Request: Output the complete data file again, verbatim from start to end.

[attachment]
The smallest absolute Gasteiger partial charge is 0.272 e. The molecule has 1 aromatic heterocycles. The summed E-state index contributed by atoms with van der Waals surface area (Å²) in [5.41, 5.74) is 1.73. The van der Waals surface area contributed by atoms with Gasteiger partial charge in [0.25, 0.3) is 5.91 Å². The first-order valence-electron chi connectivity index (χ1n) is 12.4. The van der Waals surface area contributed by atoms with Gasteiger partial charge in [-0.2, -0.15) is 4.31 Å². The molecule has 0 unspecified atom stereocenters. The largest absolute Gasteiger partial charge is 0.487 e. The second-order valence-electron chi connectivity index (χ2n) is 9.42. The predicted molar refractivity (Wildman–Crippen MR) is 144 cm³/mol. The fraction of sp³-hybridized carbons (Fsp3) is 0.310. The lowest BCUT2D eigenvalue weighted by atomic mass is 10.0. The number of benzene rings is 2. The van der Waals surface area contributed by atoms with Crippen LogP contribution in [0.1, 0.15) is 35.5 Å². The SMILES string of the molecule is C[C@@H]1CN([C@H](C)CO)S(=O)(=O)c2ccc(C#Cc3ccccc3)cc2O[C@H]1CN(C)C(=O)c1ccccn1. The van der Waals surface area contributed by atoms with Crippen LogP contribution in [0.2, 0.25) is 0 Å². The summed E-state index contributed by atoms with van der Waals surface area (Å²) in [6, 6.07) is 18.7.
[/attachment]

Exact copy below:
The smallest absolute Gasteiger partial charge is 0.272 e. The molecule has 1 aromatic heterocycles. The summed E-state index contributed by atoms with van der Waals surface area (Å²) in [5.41, 5.74) is 1.73. The van der Waals surface area contributed by atoms with Gasteiger partial charge in [0.25, 0.3) is 5.91 Å². The first-order valence-electron chi connectivity index (χ1n) is 12.4. The van der Waals surface area contributed by atoms with Gasteiger partial charge in [-0.2, -0.15) is 4.31 Å². The molecule has 0 unspecified atom stereocenters. The largest absolute Gasteiger partial charge is 0.487 e. The second-order valence-electron chi connectivity index (χ2n) is 9.42. The predicted molar refractivity (Wildman–Crippen MR) is 144 cm³/mol. The fraction of sp³-hybridized carbons (Fsp3) is 0.310. The lowest BCUT2D eigenvalue weighted by atomic mass is 10.0. The number of benzene rings is 2. The van der Waals surface area contributed by atoms with Crippen LogP contribution in [0.1, 0.15) is 35.5 Å². The SMILES string of the molecule is C[C@@H]1CN([C@H](C)CO)S(=O)(=O)c2ccc(C#Cc3ccccc3)cc2O[C@H]1CN(C)C(=O)c1ccccn1. The van der Waals surface area contributed by atoms with Crippen LogP contribution in [0.2, 0.25) is 0 Å². The summed E-state index contributed by atoms with van der Waals surface area (Å²) in [6, 6.07) is 18.7.